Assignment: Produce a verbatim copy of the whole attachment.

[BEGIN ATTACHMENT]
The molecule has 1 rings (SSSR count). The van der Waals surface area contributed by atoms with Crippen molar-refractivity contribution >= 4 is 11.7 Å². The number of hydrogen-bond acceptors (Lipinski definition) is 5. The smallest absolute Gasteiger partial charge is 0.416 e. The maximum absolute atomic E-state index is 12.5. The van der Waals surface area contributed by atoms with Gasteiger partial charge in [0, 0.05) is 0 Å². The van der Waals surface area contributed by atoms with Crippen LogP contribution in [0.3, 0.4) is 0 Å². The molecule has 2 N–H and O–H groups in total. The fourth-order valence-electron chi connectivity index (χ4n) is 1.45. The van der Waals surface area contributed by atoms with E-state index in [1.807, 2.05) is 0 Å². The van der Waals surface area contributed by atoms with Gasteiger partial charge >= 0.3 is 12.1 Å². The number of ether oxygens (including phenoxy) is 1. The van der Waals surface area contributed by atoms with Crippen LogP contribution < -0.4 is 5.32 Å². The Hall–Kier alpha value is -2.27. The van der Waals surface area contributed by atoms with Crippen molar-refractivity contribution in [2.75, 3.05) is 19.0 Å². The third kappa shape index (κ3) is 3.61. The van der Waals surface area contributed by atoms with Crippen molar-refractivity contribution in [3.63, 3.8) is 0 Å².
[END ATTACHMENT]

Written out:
The molecule has 1 rings (SSSR count). The van der Waals surface area contributed by atoms with Crippen molar-refractivity contribution >= 4 is 11.7 Å². The number of hydrogen-bond acceptors (Lipinski definition) is 5. The smallest absolute Gasteiger partial charge is 0.416 e. The maximum absolute atomic E-state index is 12.5. The van der Waals surface area contributed by atoms with Gasteiger partial charge in [0, 0.05) is 0 Å². The van der Waals surface area contributed by atoms with Crippen LogP contribution in [0.3, 0.4) is 0 Å². The molecule has 2 N–H and O–H groups in total. The fourth-order valence-electron chi connectivity index (χ4n) is 1.45. The van der Waals surface area contributed by atoms with E-state index in [1.807, 2.05) is 0 Å². The van der Waals surface area contributed by atoms with Gasteiger partial charge >= 0.3 is 12.1 Å². The number of ether oxygens (including phenoxy) is 1. The van der Waals surface area contributed by atoms with Crippen LogP contribution < -0.4 is 5.32 Å². The Hall–Kier alpha value is -2.27. The van der Waals surface area contributed by atoms with Crippen molar-refractivity contribution in [2.75, 3.05) is 19.0 Å². The third kappa shape index (κ3) is 3.61. The van der Waals surface area contributed by atoms with Crippen molar-refractivity contribution in [3.63, 3.8) is 0 Å².